Wednesday, January 15, 2014

Pagan Blog Project: A is for Adiós

I'm changing my second "A" post to reflect a sudden tragedy. A friend, whom I sadly only knew over the Internet, passed away. We weren't very close but I admired his power, his mind, his eloquence, the passion and joy he had in his life and his greatness as a Santero, priest and man of magic and wonder.

His unexpected passing at the extremely early age of 38 years, sparked a lot of thoughts in my mind. Even though this was someone I knew only online, it is the first death of someone I know that I've experienced in years.

I work with Gods of the dead. I am devoted to Hekate, psychopomp Goddess and Lady of the Dead (especially the Restless Ones). I honour many chthonic divinities and, in addition to that, as a Witch I am fairly familiar with the Lower Regions.

It doesn't prepare you from the sudden coming of death. It can prepare you for a lot of things but not the moment, the instance and event of death itself. I guess that's part of the ways things are: perhaps death always ought to shock us for us to truly experience it. I don't know.

All of this is making me think a lot about Ancestors, the Dead and working with them. I'm not going to say much more here, I'm still a bit shocked and not very capable of articulating my thoughts right now. Let's just say that such tragedies have immense impact when they strike someone you know personally; even if over the Internet. So, let us tell our friends, family and beloved that we love them, let us embrace them and let us remember to LIVE because death's finality and unknowable time is ever-looming.

What comforts me and will continue to comfort me throughout all deaths of people I know that I will experience in my life is that, even though we do lose those people, we can still reach out and interact with them in another capacity. I consider myself lucky to practice a religion that values the dead, that contacts and interacts with them in a deeper and more active way than most other systems. It most certainly can never replace the truly living person, but it helps. It helps so that it's not a complete loss.



Adiós, Eddy. I admired your passion, your tenacity, your knowledge, eloquence and strength, your beauty and love for life, your joyous character, always eager to laugh and joke around, your impressive skills as a writer, conjure doctor and priest and your very presence and spirit. For the relatively short time I knew you, I admired and looked up to you as a role-model. You were and are someone I want to be like. May the Gods guide you safely, may they grant you peace, may they bring comfort and solace to your loved ones. I bid farewell to you and honour you as one of the Mighty Dead, one of the blessed Ancestors. You will be missed.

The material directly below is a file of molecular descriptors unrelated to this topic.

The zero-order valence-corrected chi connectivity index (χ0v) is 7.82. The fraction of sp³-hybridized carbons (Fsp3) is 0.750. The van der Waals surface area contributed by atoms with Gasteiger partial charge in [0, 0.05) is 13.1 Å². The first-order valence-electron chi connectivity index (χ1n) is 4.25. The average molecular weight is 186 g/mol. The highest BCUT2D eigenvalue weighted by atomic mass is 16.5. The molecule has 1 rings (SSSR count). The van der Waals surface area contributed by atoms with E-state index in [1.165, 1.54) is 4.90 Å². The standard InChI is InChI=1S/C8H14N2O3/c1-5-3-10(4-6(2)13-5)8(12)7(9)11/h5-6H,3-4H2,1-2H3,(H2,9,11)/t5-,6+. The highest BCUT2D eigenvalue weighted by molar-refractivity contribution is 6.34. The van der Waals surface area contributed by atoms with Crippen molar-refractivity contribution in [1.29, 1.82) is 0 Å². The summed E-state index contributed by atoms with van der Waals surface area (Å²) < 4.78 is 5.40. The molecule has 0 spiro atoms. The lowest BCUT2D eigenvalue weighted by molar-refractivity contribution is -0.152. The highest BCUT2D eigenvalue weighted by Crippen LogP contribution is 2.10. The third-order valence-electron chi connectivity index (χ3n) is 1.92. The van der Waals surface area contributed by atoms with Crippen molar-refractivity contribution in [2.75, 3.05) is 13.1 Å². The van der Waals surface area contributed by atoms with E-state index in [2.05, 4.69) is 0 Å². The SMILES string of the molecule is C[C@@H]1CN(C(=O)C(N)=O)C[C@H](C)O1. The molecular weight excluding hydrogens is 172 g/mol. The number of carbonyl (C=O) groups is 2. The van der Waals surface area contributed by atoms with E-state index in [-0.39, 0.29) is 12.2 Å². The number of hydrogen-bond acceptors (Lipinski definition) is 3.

In memory of Eddy Gutiérrez, a fantastic man.

Friday, January 3, 2014

Pagan Blog Project: A is for Academic Approach

To begin, let's see how the word is defined in general:

According to the Merriam-Webster dictionary, academic means:
  1. relating to education and scholarship.
  2. not of practical relevance; of only theoretical interest.
As an academic myself, I half-agree with the first and almost entirely disagree with the second. In my opinion, this is a bright example why even dictionaries need to be taken with a grain of salt. Someone recently told me "dictionaries reflect word usage - not the opposite". In other words, we don't use a word a certain way because the dictionary tells us so; rather, the dictionary includes a definition because that's how people use the word.

"Academic" can refer to the level of higher education: books written for professors and/or university students are academic books, for example. It can also refer to scholarly knowledge, research and informational approach. An academic study of religion - what interests us in this case - is the properly organised, properly sourced study that reflects the research methodology most oft-employed in higher education. Using the word as a noun we can refer to someone who's a member of an educational institution (like a college or university professor) or field (usually researchers in any field).